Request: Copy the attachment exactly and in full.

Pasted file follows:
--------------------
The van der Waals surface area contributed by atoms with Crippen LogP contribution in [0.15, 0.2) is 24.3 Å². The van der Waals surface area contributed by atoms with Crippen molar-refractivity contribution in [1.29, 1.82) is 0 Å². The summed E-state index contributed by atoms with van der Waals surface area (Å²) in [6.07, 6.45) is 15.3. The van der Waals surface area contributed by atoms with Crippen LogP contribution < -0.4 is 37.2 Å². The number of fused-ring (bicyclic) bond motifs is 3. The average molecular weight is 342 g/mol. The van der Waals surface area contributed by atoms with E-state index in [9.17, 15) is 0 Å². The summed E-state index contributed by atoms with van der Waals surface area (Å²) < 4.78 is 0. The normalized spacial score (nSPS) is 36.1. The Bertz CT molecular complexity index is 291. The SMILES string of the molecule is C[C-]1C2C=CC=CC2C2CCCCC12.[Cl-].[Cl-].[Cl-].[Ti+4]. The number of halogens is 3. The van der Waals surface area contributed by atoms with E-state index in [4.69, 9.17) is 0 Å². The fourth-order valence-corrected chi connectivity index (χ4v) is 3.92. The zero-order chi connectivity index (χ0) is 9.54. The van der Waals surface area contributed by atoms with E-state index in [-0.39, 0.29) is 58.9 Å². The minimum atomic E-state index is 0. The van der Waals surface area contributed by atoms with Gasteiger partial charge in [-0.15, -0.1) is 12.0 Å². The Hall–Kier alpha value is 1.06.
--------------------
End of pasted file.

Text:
The van der Waals surface area contributed by atoms with Crippen LogP contribution in [0.15, 0.2) is 24.3 Å². The van der Waals surface area contributed by atoms with Crippen molar-refractivity contribution in [1.29, 1.82) is 0 Å². The summed E-state index contributed by atoms with van der Waals surface area (Å²) in [6.07, 6.45) is 15.3. The van der Waals surface area contributed by atoms with Crippen LogP contribution < -0.4 is 37.2 Å². The number of fused-ring (bicyclic) bond motifs is 3. The average molecular weight is 342 g/mol. The van der Waals surface area contributed by atoms with E-state index in [9.17, 15) is 0 Å². The summed E-state index contributed by atoms with van der Waals surface area (Å²) < 4.78 is 0. The normalized spacial score (nSPS) is 36.1. The Bertz CT molecular complexity index is 291. The SMILES string of the molecule is C[C-]1C2C=CC=CC2C2CCCCC12.[Cl-].[Cl-].[Cl-].[Ti+4]. The number of halogens is 3. The van der Waals surface area contributed by atoms with E-state index in [4.69, 9.17) is 0 Å². The fourth-order valence-corrected chi connectivity index (χ4v) is 3.92. The zero-order chi connectivity index (χ0) is 9.54. The van der Waals surface area contributed by atoms with E-state index in [-0.39, 0.29) is 58.9 Å². The minimum atomic E-state index is 0. The van der Waals surface area contributed by atoms with Gasteiger partial charge in [-0.15, -0.1) is 12.0 Å². The Hall–Kier alpha value is 1.06.